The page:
When weighing the different legal options, remember that employees with personal injury actions against employers and negligent parties are in a strong position. Under Virginia Code Sections 65.2-706.1 and 8.01-420.5, as well as the Court of Appeals decision in Richfood, Inc. v. Ragsdale, 26 Va. App. 21, 492 S.E.2d 836 (1997), employers cannot take inconsistent positions in workers comp claims and civil suits. A decision from the Workers Compensation Commission or circuit court that a person is not an employee applies to both forums. So if the Commission finds that you are not an employee, the employer is barred from arguing that you are an employee in your personal injury lawsuit so that the action gets thrown out.

 

Sample Cases Involving Personal Injury Lawsuits and Workers Compensation Claims in Virginia

 

Kilmer v. Ryder Integrated Logistics, Inc., 82 F. Supp. 2d 568: In this case the plaintiff, who worked for a tire company, was hurt while helping a truck company employee unload tires. The plaintiff filed a personal injury lawsuit against the truck company, but the court found the claim was barred because the plaintiff was directing the truck company employee at the time he was hurt and the conduct was considered part of the plaintiff’s employer’s trade, business, or occupation. This case shows that the workers compensation exclusivity bar may apply to personal injury claims against a third-party if the third-party’s line of work is similar to the injured employee’s line of work.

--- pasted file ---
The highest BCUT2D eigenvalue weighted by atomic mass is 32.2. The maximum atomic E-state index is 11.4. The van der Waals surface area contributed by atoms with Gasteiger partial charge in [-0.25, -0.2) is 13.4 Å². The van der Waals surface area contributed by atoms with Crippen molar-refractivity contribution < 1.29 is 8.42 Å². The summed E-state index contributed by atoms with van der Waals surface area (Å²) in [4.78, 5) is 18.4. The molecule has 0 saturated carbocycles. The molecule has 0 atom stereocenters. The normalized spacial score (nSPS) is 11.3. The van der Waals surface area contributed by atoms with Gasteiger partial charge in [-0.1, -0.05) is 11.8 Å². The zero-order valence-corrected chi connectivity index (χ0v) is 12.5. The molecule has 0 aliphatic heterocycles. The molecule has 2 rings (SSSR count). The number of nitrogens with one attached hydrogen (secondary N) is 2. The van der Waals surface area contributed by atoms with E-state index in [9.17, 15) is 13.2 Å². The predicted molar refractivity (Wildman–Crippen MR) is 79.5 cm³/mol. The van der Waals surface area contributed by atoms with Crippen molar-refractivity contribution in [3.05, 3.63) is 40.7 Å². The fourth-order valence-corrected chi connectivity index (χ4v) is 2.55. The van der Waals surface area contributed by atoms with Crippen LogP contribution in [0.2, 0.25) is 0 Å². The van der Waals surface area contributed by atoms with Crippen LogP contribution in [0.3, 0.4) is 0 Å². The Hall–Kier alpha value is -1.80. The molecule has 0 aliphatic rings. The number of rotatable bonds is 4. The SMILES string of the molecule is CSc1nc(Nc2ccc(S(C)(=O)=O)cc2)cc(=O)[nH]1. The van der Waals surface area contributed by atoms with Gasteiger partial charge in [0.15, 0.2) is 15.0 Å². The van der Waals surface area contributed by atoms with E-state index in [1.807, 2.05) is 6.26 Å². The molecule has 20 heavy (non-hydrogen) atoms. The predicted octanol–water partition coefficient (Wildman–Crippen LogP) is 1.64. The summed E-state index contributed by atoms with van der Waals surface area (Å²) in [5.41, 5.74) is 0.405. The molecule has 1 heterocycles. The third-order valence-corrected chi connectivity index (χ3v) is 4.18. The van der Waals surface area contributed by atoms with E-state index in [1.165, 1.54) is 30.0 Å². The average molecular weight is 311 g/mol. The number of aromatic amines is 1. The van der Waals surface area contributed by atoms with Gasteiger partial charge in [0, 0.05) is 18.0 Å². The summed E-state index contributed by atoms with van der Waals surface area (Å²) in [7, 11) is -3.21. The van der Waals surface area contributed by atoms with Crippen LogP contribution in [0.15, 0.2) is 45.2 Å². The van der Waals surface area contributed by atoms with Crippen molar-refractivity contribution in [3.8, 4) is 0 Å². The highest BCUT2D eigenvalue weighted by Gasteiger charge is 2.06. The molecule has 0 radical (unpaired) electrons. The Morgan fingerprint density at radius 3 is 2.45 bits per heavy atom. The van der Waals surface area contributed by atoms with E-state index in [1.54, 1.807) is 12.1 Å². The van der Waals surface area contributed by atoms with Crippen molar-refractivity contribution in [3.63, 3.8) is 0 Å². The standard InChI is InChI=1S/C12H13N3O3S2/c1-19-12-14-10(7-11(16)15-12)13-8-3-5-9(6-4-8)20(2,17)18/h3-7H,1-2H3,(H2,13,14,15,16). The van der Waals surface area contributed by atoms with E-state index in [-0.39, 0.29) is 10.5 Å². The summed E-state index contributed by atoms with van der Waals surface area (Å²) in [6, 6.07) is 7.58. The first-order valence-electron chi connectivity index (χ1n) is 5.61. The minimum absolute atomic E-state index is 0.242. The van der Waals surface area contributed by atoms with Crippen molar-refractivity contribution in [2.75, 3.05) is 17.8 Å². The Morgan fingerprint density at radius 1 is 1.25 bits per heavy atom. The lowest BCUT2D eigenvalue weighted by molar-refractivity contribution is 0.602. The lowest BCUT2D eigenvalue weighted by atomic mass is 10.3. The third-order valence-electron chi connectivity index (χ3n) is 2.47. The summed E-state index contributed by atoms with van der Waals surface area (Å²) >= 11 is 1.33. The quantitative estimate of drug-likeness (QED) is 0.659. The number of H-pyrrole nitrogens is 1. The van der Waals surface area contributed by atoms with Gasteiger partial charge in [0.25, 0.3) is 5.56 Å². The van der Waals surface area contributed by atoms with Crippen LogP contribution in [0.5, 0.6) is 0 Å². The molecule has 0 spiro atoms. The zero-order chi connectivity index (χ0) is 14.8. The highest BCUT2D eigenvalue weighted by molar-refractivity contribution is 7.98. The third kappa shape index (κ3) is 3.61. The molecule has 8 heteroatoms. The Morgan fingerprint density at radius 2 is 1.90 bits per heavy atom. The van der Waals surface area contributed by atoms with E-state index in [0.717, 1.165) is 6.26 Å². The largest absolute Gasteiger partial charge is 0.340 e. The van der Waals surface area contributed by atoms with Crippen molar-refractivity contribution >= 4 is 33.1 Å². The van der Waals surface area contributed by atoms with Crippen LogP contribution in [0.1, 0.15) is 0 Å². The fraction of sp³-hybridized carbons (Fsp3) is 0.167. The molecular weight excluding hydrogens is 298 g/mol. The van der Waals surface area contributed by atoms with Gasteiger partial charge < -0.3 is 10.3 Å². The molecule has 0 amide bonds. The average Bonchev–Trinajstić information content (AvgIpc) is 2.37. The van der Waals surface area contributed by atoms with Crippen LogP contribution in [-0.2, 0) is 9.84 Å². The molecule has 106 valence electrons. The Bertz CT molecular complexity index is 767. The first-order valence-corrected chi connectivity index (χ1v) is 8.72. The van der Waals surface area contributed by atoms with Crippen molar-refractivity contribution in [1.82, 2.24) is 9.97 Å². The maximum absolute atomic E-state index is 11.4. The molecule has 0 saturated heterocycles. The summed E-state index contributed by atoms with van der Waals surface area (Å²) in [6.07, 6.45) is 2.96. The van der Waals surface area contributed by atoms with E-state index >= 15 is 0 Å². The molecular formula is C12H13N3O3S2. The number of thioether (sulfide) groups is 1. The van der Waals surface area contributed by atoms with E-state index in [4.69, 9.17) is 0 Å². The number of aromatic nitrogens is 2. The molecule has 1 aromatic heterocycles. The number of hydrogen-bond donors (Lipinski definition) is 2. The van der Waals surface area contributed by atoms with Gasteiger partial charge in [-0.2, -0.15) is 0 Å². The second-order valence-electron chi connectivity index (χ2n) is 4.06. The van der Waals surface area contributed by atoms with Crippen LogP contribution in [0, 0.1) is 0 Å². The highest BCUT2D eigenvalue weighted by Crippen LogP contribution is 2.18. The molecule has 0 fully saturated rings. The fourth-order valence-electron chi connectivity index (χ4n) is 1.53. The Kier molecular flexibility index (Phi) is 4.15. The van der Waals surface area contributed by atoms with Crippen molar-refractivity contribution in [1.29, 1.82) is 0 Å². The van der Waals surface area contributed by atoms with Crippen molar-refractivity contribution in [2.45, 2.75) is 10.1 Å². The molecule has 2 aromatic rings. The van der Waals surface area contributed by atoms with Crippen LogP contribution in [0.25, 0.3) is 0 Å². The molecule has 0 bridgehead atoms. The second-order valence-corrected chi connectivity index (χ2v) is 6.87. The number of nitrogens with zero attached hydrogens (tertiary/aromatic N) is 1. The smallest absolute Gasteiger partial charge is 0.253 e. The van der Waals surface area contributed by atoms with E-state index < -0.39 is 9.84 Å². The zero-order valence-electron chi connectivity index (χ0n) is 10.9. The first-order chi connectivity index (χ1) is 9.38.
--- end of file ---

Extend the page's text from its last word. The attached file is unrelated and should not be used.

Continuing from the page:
Smith v. Kirk, 54 Va. Cir. 71 (Richmond 2000): In this case the plaintiff was hurt while unloading a truck. He filed a personal injury action against the truck driver and the trucking company that employed the driver. The court found that the personal injury claim was not barred under the Workers Compensation Act’s exclusivity bar.

 

Cunningham v. Roanoke Reg’l Airport Comm’n, 2006 Va. Cir. LEXIS 273 (Roanoke County Dec. 28, 2006): In this case the plaintiff was a driver for a transportation service who sued the Roanoke Regional Airport Commission. The Airport Commission argued that it was the statutory employer and that the personal injury lawsuit was barred. The court, however, found that the law establishing the Airport Commission did not give it the authority to operate a ground transportation facility. As such the Airport Commission could not subcontract with the injured driver’s employer and was not the injured driver’s statutory employer. The personal injury action could proceed.

 

As you can see, court decisions allowing a personal injury lawsuit to go forward against a third party or barring the personal injury lawsuit and limiting the injured person’s remedy to the Workers Compensation Act are complicated. They often turn on specific facts and require extensive investigation, development, and legal research.

 

Need an Attorney Who Can Pursue Your Workers Comp Claim and Third-Party Civil Action for Personal Injuries at the Same Time?

 

Having a good strategy is important when trying to maximize the compensation and medical benefits you receive after suffering a work injury caused by a third party. Do not try to navigate this maze on your own. Contact Corey Pollard for a free legal consultation. If your injuries are so severe that you’re unable to return to work, we can also serve as your disability lawyer and help you get approved for Social Security Disability Insurance (SSDI) benefits.